Systematically lower structural brain connectivity in individuals with elevated food addiction symptoms

Danni Peng-Li, Thomas Alrik Sørensen, Yonghui Li*, Qinghua He*

*Corresponding author for this work

Research output: Contribution to journal/Conference contribution in journal/Contribution to newspaperJournal articleResearchpeer-review


Symptoms of food addiction have been observed in both obesity and eating disorders. The food addiction model may therefore posit a continuum of dysfunctional personality traits, including increased impulsivity and poor decision-making. The current study explored the neuroanatomy of addictive-like eating behavior from a novel triadic model of addiction. Specifically, we focused on three interacting neural systems; a sensitized impulsive, reward system associated with striatal structures, a desensitized reflective control system governed by prefrontal cortex, and a disrupted insula-mediated interoceptive system responsible for integrating and translating interoceptive, somatic signals into feelings of anticipation, desires, or cravings. Sixty-four healthy-weight Chinese university students were scanned for high-resolution structural and diffusion imaging. Data from the Yale Food Addiction Scale (YFAS), Binge Eating Scale, Eating Attitude Test-26, UPPS-P Impulsive Behavior Scale, and Delay Discounting Task were collected. Based on YFAS-score, participants were divided into a High Food Addiction group (HFA) and a Low Food Addiction group (LFA). Diffusion tensor imaging results revealed that compared to LFA, HFA had lower structural connectivity between insula and anterior cingulate cortex, insula and caudate, and ventromedial Prefrontal Cortex (vmPFC) and putamen. The Voxel-Based Morphometry analysis suggested marginally lower gray matter volume in the left vmPFC in HFA. Finally, behavioral results, indicated that higher food addiction symptoms were associated with personality traits exhibited in eating disorders including impulsive decision-making. These findings suggest that even in a healthy population, some individuals may be more susceptible to develop unhealthy relationships to food, which at least partially is manifested in lower structural connectivity between brain regions associated with interoceptive awareness, decision-making, and reward.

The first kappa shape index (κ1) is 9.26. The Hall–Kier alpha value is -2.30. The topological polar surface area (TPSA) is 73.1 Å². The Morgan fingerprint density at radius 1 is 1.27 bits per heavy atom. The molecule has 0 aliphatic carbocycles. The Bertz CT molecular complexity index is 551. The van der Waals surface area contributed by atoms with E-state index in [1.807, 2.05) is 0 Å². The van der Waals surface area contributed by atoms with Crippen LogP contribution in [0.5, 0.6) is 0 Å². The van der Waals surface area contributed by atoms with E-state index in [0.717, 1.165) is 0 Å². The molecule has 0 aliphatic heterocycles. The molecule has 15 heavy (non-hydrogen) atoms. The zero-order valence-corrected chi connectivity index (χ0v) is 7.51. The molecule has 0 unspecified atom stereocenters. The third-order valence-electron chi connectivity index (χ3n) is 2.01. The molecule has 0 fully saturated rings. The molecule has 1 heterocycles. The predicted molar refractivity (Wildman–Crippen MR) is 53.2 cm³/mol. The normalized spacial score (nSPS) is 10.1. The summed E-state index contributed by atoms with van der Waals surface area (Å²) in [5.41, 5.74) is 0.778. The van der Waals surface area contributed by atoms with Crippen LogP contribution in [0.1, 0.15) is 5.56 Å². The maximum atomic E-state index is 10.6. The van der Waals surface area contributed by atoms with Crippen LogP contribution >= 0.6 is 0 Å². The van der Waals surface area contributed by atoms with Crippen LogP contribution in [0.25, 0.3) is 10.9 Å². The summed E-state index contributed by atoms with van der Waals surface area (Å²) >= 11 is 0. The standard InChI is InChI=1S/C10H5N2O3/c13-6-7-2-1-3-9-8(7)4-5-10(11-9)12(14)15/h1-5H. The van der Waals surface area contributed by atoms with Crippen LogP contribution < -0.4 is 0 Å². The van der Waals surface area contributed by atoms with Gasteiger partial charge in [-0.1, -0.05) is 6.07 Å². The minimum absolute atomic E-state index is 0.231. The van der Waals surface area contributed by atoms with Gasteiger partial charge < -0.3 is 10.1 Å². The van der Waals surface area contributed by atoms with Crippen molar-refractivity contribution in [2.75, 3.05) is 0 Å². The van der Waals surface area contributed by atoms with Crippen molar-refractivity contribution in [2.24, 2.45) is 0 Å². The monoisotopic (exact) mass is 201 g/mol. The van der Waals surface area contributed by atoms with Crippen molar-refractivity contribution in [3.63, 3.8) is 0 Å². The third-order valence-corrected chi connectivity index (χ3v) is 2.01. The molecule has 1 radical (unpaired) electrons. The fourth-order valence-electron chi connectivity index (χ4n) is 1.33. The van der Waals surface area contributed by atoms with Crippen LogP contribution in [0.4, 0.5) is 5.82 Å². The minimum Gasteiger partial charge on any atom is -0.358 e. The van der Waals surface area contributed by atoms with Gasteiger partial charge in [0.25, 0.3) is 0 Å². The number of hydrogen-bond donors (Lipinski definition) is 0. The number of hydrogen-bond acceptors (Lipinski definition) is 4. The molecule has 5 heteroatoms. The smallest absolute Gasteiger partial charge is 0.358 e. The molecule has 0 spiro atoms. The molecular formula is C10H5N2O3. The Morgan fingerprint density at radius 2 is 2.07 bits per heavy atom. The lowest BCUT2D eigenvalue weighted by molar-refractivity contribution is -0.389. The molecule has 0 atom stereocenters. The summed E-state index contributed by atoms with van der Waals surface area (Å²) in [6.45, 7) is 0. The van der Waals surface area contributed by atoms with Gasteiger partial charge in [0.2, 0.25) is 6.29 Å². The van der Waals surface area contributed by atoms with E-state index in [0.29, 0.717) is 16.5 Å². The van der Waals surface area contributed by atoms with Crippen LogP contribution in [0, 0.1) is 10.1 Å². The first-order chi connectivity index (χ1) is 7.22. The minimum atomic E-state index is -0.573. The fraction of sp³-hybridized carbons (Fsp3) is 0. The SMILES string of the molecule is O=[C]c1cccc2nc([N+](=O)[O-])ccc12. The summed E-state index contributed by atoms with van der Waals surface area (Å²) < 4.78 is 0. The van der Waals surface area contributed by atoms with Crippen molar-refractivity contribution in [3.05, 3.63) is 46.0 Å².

Original languageEnglish
Article number104850
Publication statusPublished - Dec 2020


  • Decision-making
  • Diffusion tensor imaging
  • Food reward
  • Individual differences
  • Interoceptive awareness
  • Voxel-based morphometry
  • Yale food addiction scale


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